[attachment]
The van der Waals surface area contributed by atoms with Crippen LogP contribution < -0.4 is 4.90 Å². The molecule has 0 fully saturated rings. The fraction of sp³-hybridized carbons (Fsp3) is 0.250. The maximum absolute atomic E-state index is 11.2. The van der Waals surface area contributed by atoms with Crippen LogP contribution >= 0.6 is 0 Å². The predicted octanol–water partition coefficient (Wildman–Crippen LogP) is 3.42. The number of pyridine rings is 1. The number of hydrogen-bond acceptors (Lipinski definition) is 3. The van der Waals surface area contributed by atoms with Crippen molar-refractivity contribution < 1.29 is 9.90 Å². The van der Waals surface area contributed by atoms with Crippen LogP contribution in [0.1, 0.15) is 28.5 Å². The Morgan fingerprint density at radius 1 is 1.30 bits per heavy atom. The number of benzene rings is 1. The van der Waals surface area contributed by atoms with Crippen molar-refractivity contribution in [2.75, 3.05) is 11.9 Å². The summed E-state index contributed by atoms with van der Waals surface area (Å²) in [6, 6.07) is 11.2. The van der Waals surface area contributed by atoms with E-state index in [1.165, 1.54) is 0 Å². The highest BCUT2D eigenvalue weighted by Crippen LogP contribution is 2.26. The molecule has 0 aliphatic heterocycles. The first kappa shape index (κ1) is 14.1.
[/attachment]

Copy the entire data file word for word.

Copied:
The van der Waals surface area contributed by atoms with Crippen LogP contribution < -0.4 is 4.90 Å². The molecule has 0 fully saturated rings. The fraction of sp³-hybridized carbons (Fsp3) is 0.250. The maximum absolute atomic E-state index is 11.2. The van der Waals surface area contributed by atoms with Crippen LogP contribution >= 0.6 is 0 Å². The predicted octanol–water partition coefficient (Wildman–Crippen LogP) is 3.42. The number of pyridine rings is 1. The number of hydrogen-bond acceptors (Lipinski definition) is 3. The van der Waals surface area contributed by atoms with Crippen molar-refractivity contribution < 1.29 is 9.90 Å². The van der Waals surface area contributed by atoms with Crippen LogP contribution in [0.1, 0.15) is 28.5 Å². The Morgan fingerprint density at radius 1 is 1.30 bits per heavy atom. The number of benzene rings is 1. The van der Waals surface area contributed by atoms with Crippen molar-refractivity contribution in [2.75, 3.05) is 11.9 Å². The summed E-state index contributed by atoms with van der Waals surface area (Å²) in [6, 6.07) is 11.2. The van der Waals surface area contributed by atoms with E-state index in [1.165, 1.54) is 0 Å². The highest BCUT2D eigenvalue weighted by Crippen LogP contribution is 2.26. The molecule has 0 aliphatic heterocycles. The first kappa shape index (κ1) is 14.1.